Editing Previously Published Material

Previously Published Material

Now and then, I am asked to edit a collection of previously published material, such as The Collected Papers of Joe Bob Clampett. Such a volume might consist of journal articles, talks and presentations, book chapters, working papers, and so on. Presumably, all the original publications have granted permission to reprint the material by the time it comes to me for copyediting, so I don’t have to fret about permissions (I work directly for publishers, who handle this sort of thing). What I have to worry about is what I can and can’t change. Generally, the client will provide guidelines. Here are examples of the kinds of things I can change in a collection of previously published works:

  • Serial comma may be imposed
  • Conform to U.S. punctuation
  • Conform to U.S. spelling
  • Consistency in how numbers are handled (whether spelled out or digits)
  • Footnotes versus endnotes
  • In-text citations may be made consistent (i.e., “Barlow and James, 1995”)
  • Dates in the same style (American or British), consistent throughout
  • Some capitalization issues may be made consistent
  • Major, obvious misspellings and errors can be fixed.
  • Change the word “paper” or “article” to “chapter” or “essay.”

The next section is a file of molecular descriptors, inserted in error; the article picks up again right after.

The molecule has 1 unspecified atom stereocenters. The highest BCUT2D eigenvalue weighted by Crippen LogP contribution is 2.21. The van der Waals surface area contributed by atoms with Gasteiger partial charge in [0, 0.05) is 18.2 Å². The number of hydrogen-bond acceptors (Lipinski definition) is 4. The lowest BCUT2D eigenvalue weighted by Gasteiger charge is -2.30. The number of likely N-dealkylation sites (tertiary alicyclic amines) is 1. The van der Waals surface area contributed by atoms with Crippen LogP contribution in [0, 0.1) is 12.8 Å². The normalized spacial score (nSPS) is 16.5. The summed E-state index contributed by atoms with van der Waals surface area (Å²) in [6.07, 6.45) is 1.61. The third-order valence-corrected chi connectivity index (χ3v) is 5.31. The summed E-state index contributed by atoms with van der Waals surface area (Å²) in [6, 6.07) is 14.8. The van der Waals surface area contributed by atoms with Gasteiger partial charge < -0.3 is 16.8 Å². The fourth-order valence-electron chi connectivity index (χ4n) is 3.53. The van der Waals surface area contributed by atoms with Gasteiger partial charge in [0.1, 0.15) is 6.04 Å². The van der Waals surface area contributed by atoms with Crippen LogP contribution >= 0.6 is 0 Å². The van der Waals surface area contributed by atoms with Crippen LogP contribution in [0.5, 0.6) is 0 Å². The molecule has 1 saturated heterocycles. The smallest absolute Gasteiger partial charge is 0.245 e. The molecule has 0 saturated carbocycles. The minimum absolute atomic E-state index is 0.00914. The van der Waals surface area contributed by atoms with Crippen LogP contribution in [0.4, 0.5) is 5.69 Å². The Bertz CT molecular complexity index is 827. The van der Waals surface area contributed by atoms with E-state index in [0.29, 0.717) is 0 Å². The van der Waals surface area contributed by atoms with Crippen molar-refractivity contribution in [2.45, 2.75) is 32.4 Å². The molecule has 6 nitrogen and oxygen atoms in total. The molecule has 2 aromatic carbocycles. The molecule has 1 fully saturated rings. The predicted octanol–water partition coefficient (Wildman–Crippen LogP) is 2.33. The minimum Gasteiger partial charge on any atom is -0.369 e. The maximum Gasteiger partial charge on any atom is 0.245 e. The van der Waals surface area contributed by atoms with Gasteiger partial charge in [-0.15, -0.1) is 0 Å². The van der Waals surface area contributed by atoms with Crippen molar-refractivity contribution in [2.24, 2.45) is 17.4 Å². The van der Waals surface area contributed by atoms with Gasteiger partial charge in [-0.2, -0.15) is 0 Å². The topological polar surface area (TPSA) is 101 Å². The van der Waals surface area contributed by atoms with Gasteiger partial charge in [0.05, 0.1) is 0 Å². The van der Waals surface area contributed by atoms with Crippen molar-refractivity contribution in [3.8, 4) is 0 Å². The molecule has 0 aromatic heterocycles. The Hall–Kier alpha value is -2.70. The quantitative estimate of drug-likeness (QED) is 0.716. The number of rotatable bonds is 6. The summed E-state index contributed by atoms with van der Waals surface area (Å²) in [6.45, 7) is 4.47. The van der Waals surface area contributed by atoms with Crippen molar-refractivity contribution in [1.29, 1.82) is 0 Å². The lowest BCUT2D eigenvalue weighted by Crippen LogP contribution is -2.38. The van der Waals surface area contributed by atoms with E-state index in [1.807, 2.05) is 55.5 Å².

• Update any references marked as “forthcoming” with publication info (usually findable online, or just remove the word forthcoming if the year is provided).
  • Renumber elements by chapter: Table 1 to Table 3.1 and Figure 4 to Figure 6.4, as necessary.
  • Certain terms may be consistent across the book, for example, Basle or Basel Accords.
  • Notes and Refs might be made consistent; sometimes I am instructed to make it consistent within a single chapter, but not across the whole book (much easier to do).

Changes must be kept light in editing previously published and copyrighted material. This is a much lighter edit than most jobs, but requires a level of close attention to technical details.

I enjoy the opportunity to edit a collection of papers! It can be interested to read how a scholar’s work has evolved over decades and how their contributions have shaped their field.